Table Oriented Code Management

Kicking around ideas for relational-based code management tools.

  table: Routines   // subroutines or methods
  RoutineID   // auto-gen
  ClassName   // if applicable

table: Versions ------------------- VersionID // auto-gen Description IsProduction Notes

table: RoutineVersions ---------------------- RoutineRef // "ref" means foreign key VersionRef DeveloperRef SourceCode UnitNotes

(Some entities, such as developer and modules, not shown.)

If auto-gen numbers are used, then the issue of what the developer sees in the code comes up. Until divorcing of presentation from meaning is truly achieved, then auto-gen may not be ripe for usage. Either that, some kind of translation layer is needed to work in a file-centric world (QwertySyndrome).

Somewhere there is already a similar topic floating around IIRC, but I could not find it.

"Code management"? What's that? Yet another? The only real way to access (extract) attributes from the code is for the tools to penetrate its structure all the way - as in CASE tools, or 4GLs! Abolish "files", translation units, compiled "objects", binaries, and other such non-code, not-programmer's-concern mess. Code = source! Everything else - messing around with "plain" text, syntactic transformations, "filing" systems - is partial solutions, which is no solution at all but yet more problems.

One tool to rule them all, and transparently bind them! It must do everything: edit, run, translate ("compile") automatically and transparently, "manage" versions and projects, (unit-) test and debug, assert and prove... And HyperProgramming?, while at it. (Because LanguageIsAnOs.)

Relational-model? Whatever for? Tables stink. Foreign keys stink. Humans should stick to what they can do a reasonably good job with: design your data (entity-relationship) model, and let the machine handle the rest.

Maybe try the UML's meta-model: I think it already does that.

Relational stinks? I smelleth a HolyWar. Please clarify in ArgumentsAgainstRelational?. UML is too inconsistent in my opinion. And, they are not necessarily orthogonal: UmlSchema. One still needs a way to organize, codify, and transfer UML info between systems and tools. Nor do I think it is necessarily a case of code versus non-code. See SeparateMeaningFromPresentation.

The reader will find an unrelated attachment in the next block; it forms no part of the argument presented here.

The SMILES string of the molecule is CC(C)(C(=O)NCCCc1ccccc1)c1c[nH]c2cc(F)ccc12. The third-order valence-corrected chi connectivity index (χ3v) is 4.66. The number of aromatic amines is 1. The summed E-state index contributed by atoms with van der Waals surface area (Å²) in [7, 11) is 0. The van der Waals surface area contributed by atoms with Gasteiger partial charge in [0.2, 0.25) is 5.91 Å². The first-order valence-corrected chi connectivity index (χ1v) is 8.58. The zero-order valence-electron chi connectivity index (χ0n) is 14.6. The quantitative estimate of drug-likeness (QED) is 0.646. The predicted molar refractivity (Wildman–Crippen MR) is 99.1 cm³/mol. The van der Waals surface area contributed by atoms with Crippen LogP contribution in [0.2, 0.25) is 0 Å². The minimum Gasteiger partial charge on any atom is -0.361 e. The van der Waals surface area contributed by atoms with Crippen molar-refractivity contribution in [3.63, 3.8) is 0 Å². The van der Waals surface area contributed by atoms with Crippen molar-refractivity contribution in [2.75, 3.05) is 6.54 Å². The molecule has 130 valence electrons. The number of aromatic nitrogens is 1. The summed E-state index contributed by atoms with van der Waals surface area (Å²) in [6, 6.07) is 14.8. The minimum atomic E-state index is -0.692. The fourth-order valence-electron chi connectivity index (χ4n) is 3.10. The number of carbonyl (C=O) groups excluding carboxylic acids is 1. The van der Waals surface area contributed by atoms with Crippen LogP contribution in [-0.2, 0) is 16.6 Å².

Schema Alternative B

Here's an alternative schema that emphasizes open-ended categorization and the ability to search and query at the token level. This is a bit of a different goal than mere source code management, but also involves code analysis. Issues of version control and author-ship are not addressed here. This schema may need some minor adjustments for different languages.

 funcText  // optional, depending on editing technique

modules ------- modID modName modType // ex: "class", "procedural" fileRef

files --------- fileID fileName filePath surveyTimeStamp Etc...

tokens // usually variables ------- tokenID tokName tokType // [1] Ex: full or partial (such as an object path) funcRef blockType // [2] Ex: loop, SQL (embedded) - optional

categories -------- categID catName catNotes

categAssoc // Maps categories to entities ----------- categRef entity // Ex: "modules" Ref // F.K. to entity ID


[1] I generally index both the elements of object paths and the entire path. Thus, "" would generate 4 token entries: one for the 3-part path, and 3 for each part. There's probably fancier ways to do such, but I'm trying to keep it fairly simple to serve as an example starter framework here.

[2] Depending on language and shop conventions, sometimes a parser can determine the kind of code-block a token was found in, such as a loop, embedded SQL, function declaration section ("private"), etc.


Schema Alternative C

Here is a hierarchical approach to give a potentially more flexible granularity:

 table: source_object
 parentRef  // F.K. to same table
 objectType  // file, module, class, function, struct, etc.

categAssoc // Maps categories to code objects ----------- categRef // (see prior "categories" table) objectRef // F.K. to source_object

An AttributeTable may be needed for specific object types, or we could have dedicated tables for those against AttributeTable's.

As far as how to syntactically mark programming code regions with aspects, one idea is to use a markup-based language, similar to ColdFusionMarkupLanguage?, for one's imperative programming. Although markup can be wordy, it does offer the ability to easily mark aspects. Example:

  <if flag==7 aspects="foo,bar">  <!-- block marking -->
     <set x=4>
     <set y=77 aspects="glob,smerg,grib">
     <call myRoutine(x,y) aspects="smiff">
     <call name="myRoutine" param1=x param2=y aspects="smiff">  <!-- alternative to above -->

A dedicated "aspect" tag can be used to group statements that don't naturally fall into another block.

See also: RunTimeEngineSchema, SeparationAndGroupingAreArchaicConcepts, TableOrientedCodeManagementDiscussion
CategorySourceManagement, CategoryTable

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